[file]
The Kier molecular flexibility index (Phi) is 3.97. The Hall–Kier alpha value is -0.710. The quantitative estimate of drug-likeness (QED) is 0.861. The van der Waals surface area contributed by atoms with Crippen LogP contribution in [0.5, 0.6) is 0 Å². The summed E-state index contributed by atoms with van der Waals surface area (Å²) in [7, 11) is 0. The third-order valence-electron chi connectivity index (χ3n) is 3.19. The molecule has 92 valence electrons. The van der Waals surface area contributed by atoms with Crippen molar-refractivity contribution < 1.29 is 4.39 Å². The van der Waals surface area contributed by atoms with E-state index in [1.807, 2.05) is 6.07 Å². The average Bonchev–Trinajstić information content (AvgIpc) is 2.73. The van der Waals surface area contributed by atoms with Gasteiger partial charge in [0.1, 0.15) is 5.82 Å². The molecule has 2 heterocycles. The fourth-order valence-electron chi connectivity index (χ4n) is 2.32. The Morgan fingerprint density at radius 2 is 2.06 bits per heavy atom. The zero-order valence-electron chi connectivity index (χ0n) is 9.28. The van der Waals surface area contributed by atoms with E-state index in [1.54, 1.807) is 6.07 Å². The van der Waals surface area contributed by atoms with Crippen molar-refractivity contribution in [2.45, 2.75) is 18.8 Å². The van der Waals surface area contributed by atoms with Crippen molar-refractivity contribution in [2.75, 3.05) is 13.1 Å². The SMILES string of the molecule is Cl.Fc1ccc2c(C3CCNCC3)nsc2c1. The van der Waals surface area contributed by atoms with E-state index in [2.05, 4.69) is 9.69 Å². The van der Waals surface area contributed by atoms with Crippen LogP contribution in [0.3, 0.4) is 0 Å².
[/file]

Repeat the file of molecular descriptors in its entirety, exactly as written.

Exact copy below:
The Kier molecular flexibility index (Phi) is 3.97. The Hall–Kier alpha value is -0.710. The quantitative estimate of drug-likeness (QED) is 0.861. The van der Waals surface area contributed by atoms with Crippen LogP contribution in [0.5, 0.6) is 0 Å². The summed E-state index contributed by atoms with van der Waals surface area (Å²) in [7, 11) is 0. The third-order valence-electron chi connectivity index (χ3n) is 3.19. The molecule has 92 valence electrons. The van der Waals surface area contributed by atoms with Crippen molar-refractivity contribution < 1.29 is 4.39 Å². The van der Waals surface area contributed by atoms with E-state index in [1.807, 2.05) is 6.07 Å². The average Bonchev–Trinajstić information content (AvgIpc) is 2.73. The van der Waals surface area contributed by atoms with Gasteiger partial charge in [0.1, 0.15) is 5.82 Å². The molecule has 2 heterocycles. The fourth-order valence-electron chi connectivity index (χ4n) is 2.32. The Morgan fingerprint density at radius 2 is 2.06 bits per heavy atom. The zero-order valence-electron chi connectivity index (χ0n) is 9.28. The van der Waals surface area contributed by atoms with E-state index in [1.54, 1.807) is 6.07 Å². The van der Waals surface area contributed by atoms with Crippen molar-refractivity contribution in [2.45, 2.75) is 18.8 Å². The van der Waals surface area contributed by atoms with Crippen molar-refractivity contribution in [2.75, 3.05) is 13.1 Å². The SMILES string of the molecule is Cl.Fc1ccc2c(C3CCNCC3)nsc2c1. The van der Waals surface area contributed by atoms with E-state index in [2.05, 4.69) is 9.69 Å². The van der Waals surface area contributed by atoms with Crippen LogP contribution in [0.3, 0.4) is 0 Å².